Ever So Slightly explores behavioural mechanisms – the reflexes we develop to face the ceaseless flow of irritants bombarding us every day. Most of us harbour a desire for calm and resilience, but how do we get to a zone where noise and aggression no longer have a place? Capable of delivering delicacy, finesse, brutality, and high-voltage action, in this work, the choreographer deploys his RUBBERBAND Method – mastered by an unconventional group – to capture the energy of urgency, revolt, and flight from danger.

Victor Quijada delves into new territory, surprising us yet again.

Three company dancers promoted

Congratulations to Béatrice Larrivée, Dana Pajarillaga, and Jerimy Rivera, all of whom have now become permanent dancers at RBDG! This brings the total number of permanent dancers at the company to eight.

Credit: Isabel Rancier

Victor Quijada, winner of the Prize for Cultural Diversity in Dance

Montreal, November 30, 2017 — This morning, the winners of the 2017 PRIX DE LA DANSE DE MONTRÉAL (PDM) were announced. Victor Quijada was awarded the prize for Cultural Diversity in Dance, bestowed by the head of the Conseil des arts de Montréal (CAM), Nathalie Maillé. This prize, of a monetary value of $10,000., was awarded by an independent jury in recognition of Victor Quijada’s exceptional contribution to the development of the discipline and for his role as a precursor in bringing street dance into theatrical venues, legitimizing a dance genre that had long been marginalized. The jury of this prize attributed by the CAM was made up of Karla Étienne, assistant director, performer, and teacher at Zab Maboungou/ Compagnie Danse Nyata Nyata; Alexandra Landé, choreographer and artistic director of Productions Unkut; and Michael Toppings, artistic and general director of MAI (Montréal, arts interculturels).

Victor Quijada is the artistic director of a multiform, multilingual company in which hybridity in choreography, plurality in practices and culture, and diversity in genres have been in the organization’s DNA for 15 years now. Through RUBBERBANDance Group, the choreographer makes the most of the rich cultural backgrounds of the dancers, artistic collaborators and conceptors who issue from widely diverse milieus. Created in a spirit of equity, RUBBERBANDance Group is currently made up of young dancers of Latin-American, Asian, Afro- American, and First-Nations origins who hail from different regions of Canada, the United States, and Mexico. Some of the company’s members, who speak French, English, and Spanish, were classically trained, while others debuted in dance as self-taught b-boys or b-girls. The company’s works have travelled from coast to coast in both Canada and the U.S.A., as well as to Mexico, Europe, and Asia, augmenting the resonance and impact of the Montreal dance scene around the world. Respect for difference and a care for representing diversity are fundamental values of RUBBERBANDance Group, whose members embody and transmit these values on a daily basis.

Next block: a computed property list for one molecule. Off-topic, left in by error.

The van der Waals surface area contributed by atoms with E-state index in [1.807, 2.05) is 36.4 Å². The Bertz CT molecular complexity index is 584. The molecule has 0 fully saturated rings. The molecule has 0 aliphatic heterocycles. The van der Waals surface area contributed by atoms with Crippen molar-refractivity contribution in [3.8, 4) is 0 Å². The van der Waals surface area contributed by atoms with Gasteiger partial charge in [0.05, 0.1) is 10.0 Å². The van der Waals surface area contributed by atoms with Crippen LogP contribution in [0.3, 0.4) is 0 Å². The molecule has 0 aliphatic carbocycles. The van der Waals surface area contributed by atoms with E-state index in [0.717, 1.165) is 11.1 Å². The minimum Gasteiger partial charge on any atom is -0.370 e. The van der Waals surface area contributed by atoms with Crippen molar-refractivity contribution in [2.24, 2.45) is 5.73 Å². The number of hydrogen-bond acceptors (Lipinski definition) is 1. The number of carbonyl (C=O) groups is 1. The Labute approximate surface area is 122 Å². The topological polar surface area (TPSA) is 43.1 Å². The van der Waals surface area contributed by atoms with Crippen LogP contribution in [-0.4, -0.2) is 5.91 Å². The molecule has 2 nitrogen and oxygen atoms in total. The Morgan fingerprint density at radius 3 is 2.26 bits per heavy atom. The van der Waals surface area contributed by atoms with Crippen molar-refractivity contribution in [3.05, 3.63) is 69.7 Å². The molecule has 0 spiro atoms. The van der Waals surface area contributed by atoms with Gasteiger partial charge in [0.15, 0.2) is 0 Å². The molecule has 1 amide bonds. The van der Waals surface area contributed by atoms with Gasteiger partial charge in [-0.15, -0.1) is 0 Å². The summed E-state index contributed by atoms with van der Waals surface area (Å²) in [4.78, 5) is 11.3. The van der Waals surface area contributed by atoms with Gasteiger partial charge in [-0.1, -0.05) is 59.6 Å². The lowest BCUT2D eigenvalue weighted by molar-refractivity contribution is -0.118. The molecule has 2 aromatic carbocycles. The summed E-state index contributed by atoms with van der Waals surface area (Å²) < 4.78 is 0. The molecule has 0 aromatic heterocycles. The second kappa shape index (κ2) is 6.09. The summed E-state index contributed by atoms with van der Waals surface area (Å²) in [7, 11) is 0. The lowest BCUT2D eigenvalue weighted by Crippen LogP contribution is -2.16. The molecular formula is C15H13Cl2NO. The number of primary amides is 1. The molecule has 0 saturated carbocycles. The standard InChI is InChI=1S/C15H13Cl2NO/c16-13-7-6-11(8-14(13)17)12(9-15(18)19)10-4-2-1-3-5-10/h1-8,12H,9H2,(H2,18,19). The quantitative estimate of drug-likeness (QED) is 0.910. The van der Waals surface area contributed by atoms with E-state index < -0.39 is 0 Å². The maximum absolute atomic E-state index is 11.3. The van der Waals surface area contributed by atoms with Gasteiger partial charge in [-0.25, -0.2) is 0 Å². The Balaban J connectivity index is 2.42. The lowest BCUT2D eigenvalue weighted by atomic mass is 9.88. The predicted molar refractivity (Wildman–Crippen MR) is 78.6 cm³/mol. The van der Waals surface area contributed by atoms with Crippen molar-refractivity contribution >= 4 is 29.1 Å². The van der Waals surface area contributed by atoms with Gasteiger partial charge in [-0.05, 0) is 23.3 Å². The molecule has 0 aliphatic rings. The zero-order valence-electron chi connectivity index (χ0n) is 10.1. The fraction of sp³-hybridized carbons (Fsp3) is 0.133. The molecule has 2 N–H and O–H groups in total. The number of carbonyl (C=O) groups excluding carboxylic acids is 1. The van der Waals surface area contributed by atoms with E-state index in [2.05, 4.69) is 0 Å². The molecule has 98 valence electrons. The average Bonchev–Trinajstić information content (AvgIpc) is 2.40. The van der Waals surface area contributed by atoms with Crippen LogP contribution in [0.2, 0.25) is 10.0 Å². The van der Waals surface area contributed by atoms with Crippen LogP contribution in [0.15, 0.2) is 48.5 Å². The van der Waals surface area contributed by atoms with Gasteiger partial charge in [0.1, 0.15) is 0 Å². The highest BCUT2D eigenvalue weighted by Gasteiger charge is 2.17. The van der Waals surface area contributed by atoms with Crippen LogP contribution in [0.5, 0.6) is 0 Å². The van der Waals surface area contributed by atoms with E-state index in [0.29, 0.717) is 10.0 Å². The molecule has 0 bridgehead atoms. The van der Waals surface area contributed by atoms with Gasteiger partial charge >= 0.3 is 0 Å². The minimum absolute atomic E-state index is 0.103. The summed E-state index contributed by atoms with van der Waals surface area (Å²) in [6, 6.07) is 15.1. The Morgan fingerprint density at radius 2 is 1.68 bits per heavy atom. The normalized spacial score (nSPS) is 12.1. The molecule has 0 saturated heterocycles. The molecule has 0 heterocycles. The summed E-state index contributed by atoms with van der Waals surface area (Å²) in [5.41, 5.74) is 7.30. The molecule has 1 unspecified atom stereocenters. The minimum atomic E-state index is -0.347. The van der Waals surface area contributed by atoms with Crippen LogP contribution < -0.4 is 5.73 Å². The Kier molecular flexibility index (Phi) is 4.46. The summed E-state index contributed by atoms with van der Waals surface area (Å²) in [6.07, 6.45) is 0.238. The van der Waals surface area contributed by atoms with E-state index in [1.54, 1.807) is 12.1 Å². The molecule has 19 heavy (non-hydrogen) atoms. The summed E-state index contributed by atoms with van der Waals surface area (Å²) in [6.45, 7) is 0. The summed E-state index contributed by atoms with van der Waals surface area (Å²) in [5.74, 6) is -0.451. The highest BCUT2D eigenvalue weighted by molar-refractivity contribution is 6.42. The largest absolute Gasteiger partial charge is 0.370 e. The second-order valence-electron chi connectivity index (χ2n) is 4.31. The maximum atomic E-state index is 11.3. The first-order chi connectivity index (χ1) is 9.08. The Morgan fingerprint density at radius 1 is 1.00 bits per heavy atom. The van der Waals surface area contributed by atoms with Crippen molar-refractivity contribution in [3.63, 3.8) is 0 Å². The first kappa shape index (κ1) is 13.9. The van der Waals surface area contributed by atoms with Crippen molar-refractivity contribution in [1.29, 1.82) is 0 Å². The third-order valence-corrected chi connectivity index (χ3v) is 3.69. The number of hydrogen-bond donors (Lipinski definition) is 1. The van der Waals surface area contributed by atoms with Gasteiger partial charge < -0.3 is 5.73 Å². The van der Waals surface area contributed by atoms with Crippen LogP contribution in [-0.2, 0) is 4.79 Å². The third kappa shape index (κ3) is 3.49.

The other PRIX DE LA DANSE winners
Daniel Léveillé was awarded the GRAND PRIX de la danse this year, and choreographer/dancer Manuel Roque was a double prize recipient. Dancers Esther Gaudette and Paige Culley, philanthropist Constance V. Pathy, and cultural manager Lorraine Hébert were the other PRIX DE LA DANSE winners.

The Making of Empirical Quotient, Part 2

by Evelyn Reid,

”Who are we, if not measured by our impact on others? That’s who we are! We’re not who we say we are, we’re not who we want to be — we are the sum of the influence and impact that we have, in our lives, on others.” – Neil deGrasse Tyson